It’s official! The Baileys committee has announced the six nominees featured on its short list (and still in the running for the prize, announced June 7).
Overall, I am pleased with the list (not that anyone asked me). I predicted 3 of the 6 correctly, with a strong agreement for a 4th (“The Sport of Kings”) as my alternate (7th) pick. I believe that “The Power” and “Do Not Say We Have Nothing” are the strongest novels remaining and am hopeful that one may come out on top. The one surprise on this list is the presence of “The Dark Circle”, which I found disappointing and forgettable. It will be hard to wait until June 7 to hear the official pick!
Below is the Short List in its entirety, with links to my review of each.
Stay With Me by Ayọ̀bámi Adébáyọ̀̀
The Power by Naomi Alderman
The Dark Circle by Linda Grant
The Sport of Kings by C.E. Morgan
First Love by Gwendoline Riley
Do Not Say We Have Nothing by Madeleine Thien
Read more here about the shortlist from the Baileys Women’s Prize for Fiction website.
5 thoughts on “The 2017 Baileys Women’s Prize Shortlist”
I’ve read only one of these – “Do Not Say We Have Nothing”- so don’t feel I can judge which are the strongest contenders but the other 5 would have to be pretty remarkable to beat that one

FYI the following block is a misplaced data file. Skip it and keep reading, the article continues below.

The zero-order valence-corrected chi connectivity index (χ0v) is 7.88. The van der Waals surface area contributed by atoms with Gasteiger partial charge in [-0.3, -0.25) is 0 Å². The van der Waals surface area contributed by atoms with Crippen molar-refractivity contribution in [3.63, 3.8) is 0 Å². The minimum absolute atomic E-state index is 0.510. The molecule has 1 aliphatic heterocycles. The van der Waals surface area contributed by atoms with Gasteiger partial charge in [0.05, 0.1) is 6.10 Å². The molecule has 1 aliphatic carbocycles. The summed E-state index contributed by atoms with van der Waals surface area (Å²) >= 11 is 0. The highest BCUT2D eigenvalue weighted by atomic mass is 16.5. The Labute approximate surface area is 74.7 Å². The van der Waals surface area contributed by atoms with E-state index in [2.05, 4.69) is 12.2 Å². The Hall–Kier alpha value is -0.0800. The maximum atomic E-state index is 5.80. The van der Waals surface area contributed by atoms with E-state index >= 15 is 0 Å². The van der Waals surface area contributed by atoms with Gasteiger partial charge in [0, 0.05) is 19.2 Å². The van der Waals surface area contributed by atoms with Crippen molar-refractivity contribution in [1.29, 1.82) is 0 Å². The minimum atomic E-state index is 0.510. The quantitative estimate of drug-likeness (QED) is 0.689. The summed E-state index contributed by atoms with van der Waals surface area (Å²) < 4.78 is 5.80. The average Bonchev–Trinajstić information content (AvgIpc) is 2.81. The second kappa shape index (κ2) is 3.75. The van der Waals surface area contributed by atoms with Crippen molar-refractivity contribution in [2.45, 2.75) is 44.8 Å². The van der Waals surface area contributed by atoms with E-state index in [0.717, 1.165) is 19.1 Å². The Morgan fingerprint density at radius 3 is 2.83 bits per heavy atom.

Ooh, I think The Dark Circle has more to it than you give it credit for. I agree that on one reading, it’s easy to put it down and think “well, on to other things”, but I’d argue that that’s in part because all the stuff that’s in it doesn’t rise to the surface, as it does in many of the other shortlisted novels (not that that’s a bad characteristic either). There’s so much to unpack in The Dark Circle about health—both personal and political—agency, Jewishness, aesthetics, history, even architecture. I reckon it would stand up to multiple rereads.
I appreciate hearing what you took from it! I feel like my biggest complaint was the Deus Ex Machina ending, where all of a sudden everything is quickly resolved. But perhaps a second reading would serve me well. Thanks for the input.
It is very oddly structured, I agree. The bit in Spain felt like it was from another novel entirely!
Thx for your linked reviews of these. I’m most interested to read Thien’s book and The Power, but I will be curious of your review of The Sport of Kings. Will the fact that Thien won the Giller detract from her getting this award? From what I hear of it, Thien’s novel sounds like it should win.